Research Article | Open Access
Altered Expression of IFN-λ2 in Allergic Airway Disorders and Identification of Its Cell Origins
This study investigated the expression levels of interferon- (IFN-) λ2 in peripheral blood and tissues. The results showed that the levels of IFN-λ2 were elevated by 17.9% and 14.2% in the plasma of allergic rhinitis (AR) and combined rhinitis with asthma (AR + AS), which was positively correlated with the level of tryptase but negatively correlated with the level of IL-10. IFN-λ2 was predominately expressed in the CD16+ cells and CD14+ cells in healthy control subjects (HC) but upregulated only in CD8+ cells of AR and in eosinophils of asthma. It was observed that approximately 6.6% and 7.0% dispersed tonsil cells and 5.8% and 0.44% dispersed lung cells are IFN-λ2+ mast cells and macrophages. Moreover, tryptase and agonist peptides of PAR-2 induced enhanced IFN-λ2 mRNA expression in A549 cells. In conclusion, the elevated levels of IFN-λ2 in the plasma of AR and AR + AS indicate that IFN-λ2 is likely to contribute to the pathogenesis of allergic airway disorders. The potential origins of the elevated plasma IFN-λ2 include mast cells, macrophages, and epithelial cells in tissues, neutrophils, monocytes, CD8+ T cells, and eosinophils in peripheral blood. Development of IFN-λ2 related therapy may help to treat or prevent allergic airway disorders.
Human IFN-λ2 (IL-28A) is a relatively new cytokine, in which the genomic structure resembles that of the IL-10 family, but the protein structure is more closely related to type I IFN than to interleukin- (IL-) 10 [1, 2]. IFN-λ2 has been discovered to play a role in innate immunity. For example, it can induce antiviral activity in cell lines, though the potency is weaker than other IFNs , and has the potential antitumor effect against human lung cancer cells .
It has also been discovered that IFN-λ2 is capable of exacerbating T-cell-mediated autoimmune diseases such as uveitis . Treatment with IFN-λ2 completely halts and reverses the development of collagen-induced arthritis, dramatically reduces the numbers of proinflammatory IL-17-producing Th17 and γδ T cells in the joints and inguinal lymph nodes, and restricts recruitment of IL-1b-expressing neutrophils . However, IFN-λ2 seems not effective in inducing Tr1 cells  and cannot induce proliferation of regulatory T cells from cord blood CD4(+) T cells .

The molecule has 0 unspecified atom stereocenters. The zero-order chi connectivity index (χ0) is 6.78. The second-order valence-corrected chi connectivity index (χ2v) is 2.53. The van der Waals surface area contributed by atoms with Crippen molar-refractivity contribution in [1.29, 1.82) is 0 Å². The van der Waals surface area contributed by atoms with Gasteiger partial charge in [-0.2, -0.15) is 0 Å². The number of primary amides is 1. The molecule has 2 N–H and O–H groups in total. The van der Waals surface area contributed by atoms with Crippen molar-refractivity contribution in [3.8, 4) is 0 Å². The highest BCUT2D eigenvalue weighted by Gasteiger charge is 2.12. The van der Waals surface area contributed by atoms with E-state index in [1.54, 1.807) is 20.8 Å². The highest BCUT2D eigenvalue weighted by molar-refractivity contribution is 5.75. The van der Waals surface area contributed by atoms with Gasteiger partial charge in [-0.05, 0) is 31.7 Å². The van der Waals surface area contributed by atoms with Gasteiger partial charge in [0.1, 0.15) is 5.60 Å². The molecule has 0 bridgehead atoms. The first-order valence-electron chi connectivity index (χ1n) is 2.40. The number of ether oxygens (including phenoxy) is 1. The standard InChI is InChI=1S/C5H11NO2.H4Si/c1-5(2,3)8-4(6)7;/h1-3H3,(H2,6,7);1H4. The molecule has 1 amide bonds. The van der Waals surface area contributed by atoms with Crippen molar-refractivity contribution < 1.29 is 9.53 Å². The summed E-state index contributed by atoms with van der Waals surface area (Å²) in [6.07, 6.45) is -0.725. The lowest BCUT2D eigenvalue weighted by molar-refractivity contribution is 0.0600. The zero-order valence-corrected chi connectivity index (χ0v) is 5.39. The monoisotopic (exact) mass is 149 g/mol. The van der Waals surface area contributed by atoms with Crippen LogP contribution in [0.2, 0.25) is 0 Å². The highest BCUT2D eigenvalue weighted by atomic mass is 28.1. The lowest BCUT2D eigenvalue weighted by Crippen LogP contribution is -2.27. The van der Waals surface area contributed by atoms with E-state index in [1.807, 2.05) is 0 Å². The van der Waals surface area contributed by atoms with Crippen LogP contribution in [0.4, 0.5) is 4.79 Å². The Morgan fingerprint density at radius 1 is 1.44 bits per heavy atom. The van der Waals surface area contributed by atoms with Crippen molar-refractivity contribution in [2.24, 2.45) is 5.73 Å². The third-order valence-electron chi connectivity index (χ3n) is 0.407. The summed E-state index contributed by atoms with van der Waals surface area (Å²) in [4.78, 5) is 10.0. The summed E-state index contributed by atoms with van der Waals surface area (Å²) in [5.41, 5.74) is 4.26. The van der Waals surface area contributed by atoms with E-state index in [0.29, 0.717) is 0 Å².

Recently, it was found that the expression level of IFN-λ2 mRNA was significantly increased during naturally occurring respiratory viral infections in children with asthma  and that IFN-λ2 modulates lung dendritic cells (DC) function to promote Th1 immune skewing and suppresses allergic airway disease . These suggest that IFN-λ2 is not only involved in autoimmune diseases but also associated with allergic airway disorders. We therefore investigated the potential involvement of IFN-λ2 in allergic airway diseases in the present study.
To our surprise, information on the IFN-λ2 expressing cells is very limited. It was found that IFN-λ2 expressed in tracheobronchial tissue cells from the patients with COPD . DC express moderate quantity of IFN-λ2 when using lipopolysaccharide (LPS) as the maturation stimulus , and vitiligo patient skin and/or peripheral blood mononuclear cells express IFN-λ2 mRNA . In order to understand the role of IFN-λ2, we examined the cell origins of IFN-λ2 in the present study.
The aim of the study is to investigate the expression of IFN-λ2 in peripheral blood of allergic airway disorders, its correlation with cytokines and tryptase, and its potential cell location. We found that the levels of IFN-λ2 were elevated in the plasma of AR and AR + AS and that several cell types express IFN-λ2.
2. Materials and Methods